A work of real atmosphere and sustained eeriness, helped along by the perfectly chosen imagery (both in the prose and in the accompanying illustrations). I know that this one will stay with me.
The man with many alias (in true pulp inspired style) decided to casually drop a near 5000 word story on us, in the best tradition of Christmas generosity. This has a ghostly Dickensian vibe without being a pastiche or send up. This is hugely entertaining and more revieling about the writers life than many of us would care to admit.
The spirit of Christmas and family and fun captured in 350 words. An unbelievably difficult task that Frank makes appear effortless.
I’m always intrigued by how people can take seemingly simple (or generic) writing prompts and really run with them and make the whole much more than the sum of the parts. This story from Clint is a prime example of this in action. I like how it simultaneously embraces cliche while also subverting the readers expectations.
He’s back! After a six month posting absence (during which he has written at least one novel) Brady returns with a story that had me smiling from ear to ear throughout. One of the most readily identifiable and unique voices around these parts.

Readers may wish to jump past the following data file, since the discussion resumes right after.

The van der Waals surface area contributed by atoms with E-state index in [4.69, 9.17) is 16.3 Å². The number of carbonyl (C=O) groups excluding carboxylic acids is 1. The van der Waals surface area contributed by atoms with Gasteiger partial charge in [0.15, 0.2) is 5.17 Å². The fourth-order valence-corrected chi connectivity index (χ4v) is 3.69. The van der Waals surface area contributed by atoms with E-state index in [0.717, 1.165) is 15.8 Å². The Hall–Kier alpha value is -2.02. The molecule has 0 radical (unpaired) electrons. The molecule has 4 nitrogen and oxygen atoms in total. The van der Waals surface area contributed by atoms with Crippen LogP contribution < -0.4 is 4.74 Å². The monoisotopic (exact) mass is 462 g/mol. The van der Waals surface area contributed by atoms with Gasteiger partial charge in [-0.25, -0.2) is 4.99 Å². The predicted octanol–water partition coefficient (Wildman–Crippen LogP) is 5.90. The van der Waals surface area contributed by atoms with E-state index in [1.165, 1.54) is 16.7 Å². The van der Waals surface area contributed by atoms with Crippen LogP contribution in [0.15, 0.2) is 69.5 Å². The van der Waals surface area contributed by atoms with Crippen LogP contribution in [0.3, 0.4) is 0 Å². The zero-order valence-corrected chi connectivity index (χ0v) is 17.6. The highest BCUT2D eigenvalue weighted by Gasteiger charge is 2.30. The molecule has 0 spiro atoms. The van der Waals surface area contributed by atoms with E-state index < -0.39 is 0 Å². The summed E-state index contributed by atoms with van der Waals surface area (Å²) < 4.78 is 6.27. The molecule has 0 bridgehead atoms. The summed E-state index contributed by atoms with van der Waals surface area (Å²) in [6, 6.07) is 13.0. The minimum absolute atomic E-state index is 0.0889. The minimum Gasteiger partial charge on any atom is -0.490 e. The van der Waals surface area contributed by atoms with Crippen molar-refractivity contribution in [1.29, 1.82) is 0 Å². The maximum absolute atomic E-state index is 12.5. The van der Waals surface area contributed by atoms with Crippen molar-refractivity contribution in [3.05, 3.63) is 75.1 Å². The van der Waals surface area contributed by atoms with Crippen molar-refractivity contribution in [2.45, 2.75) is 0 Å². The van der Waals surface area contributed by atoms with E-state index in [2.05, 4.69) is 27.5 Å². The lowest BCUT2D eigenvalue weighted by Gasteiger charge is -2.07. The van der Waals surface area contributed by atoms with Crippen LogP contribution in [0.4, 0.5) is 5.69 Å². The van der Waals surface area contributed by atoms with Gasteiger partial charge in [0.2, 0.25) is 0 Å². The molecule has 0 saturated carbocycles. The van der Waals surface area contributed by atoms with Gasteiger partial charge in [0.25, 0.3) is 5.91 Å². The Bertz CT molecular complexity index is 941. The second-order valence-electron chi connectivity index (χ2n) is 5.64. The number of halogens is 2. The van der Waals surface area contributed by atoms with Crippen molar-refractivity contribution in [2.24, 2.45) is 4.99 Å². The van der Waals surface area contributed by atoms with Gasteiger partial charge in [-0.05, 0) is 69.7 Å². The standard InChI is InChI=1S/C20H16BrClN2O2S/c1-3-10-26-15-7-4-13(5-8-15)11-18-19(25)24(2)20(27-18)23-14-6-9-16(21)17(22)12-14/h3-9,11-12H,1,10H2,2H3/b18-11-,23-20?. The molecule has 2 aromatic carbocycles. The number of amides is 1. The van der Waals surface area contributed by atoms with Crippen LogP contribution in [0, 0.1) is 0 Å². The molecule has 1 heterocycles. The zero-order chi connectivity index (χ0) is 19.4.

Another first time fiction attempt, another fantastic story from someone who has more talent for narrative (and especially wordbuilding) than I suspect he gives himself credit for. This was so good that it inspired Jeanne to paint one of the characters, which is a pretty high and well-deserved compliment.
Wow. A story that begins with the beautiful game takes a decidedly unbeautiful, but extremely powerful turn. I was riveted and stunned by the dark turn this took.
The one word prompt was fiction. Everyone else wrote a short story. But Terry said ‘hold my beer’ and decided to write an epic poem instead. What else can you say to that other than to stand back and applaud.
The narrative and time scale shifting was absolutely masterfully done and that is a very difficult thing to do well in the confines of a short story. Extremely impressive storytelling.
This story is written from the point of view of an uploaded consciousness that was harnessed for use by a future civilization and came to realize its eternal digital existence as a nightmare. If you’ve ever hesitated at tech enthusiasts’ visions of uploading ourselves to survive our bodies’ mortality, this short piece might resonate.
What better Christmas treat from Edward than for him to drop the third and final part of his Impossible Island sequence? As I have said before he has the enviable gift of being able to produce quantity that is all very high quality. And this latest is no exception.
I kept the character’s name as Alex Dobrenko because I used actual e-mails from my spam folder as inspiration and was too lazy to change it.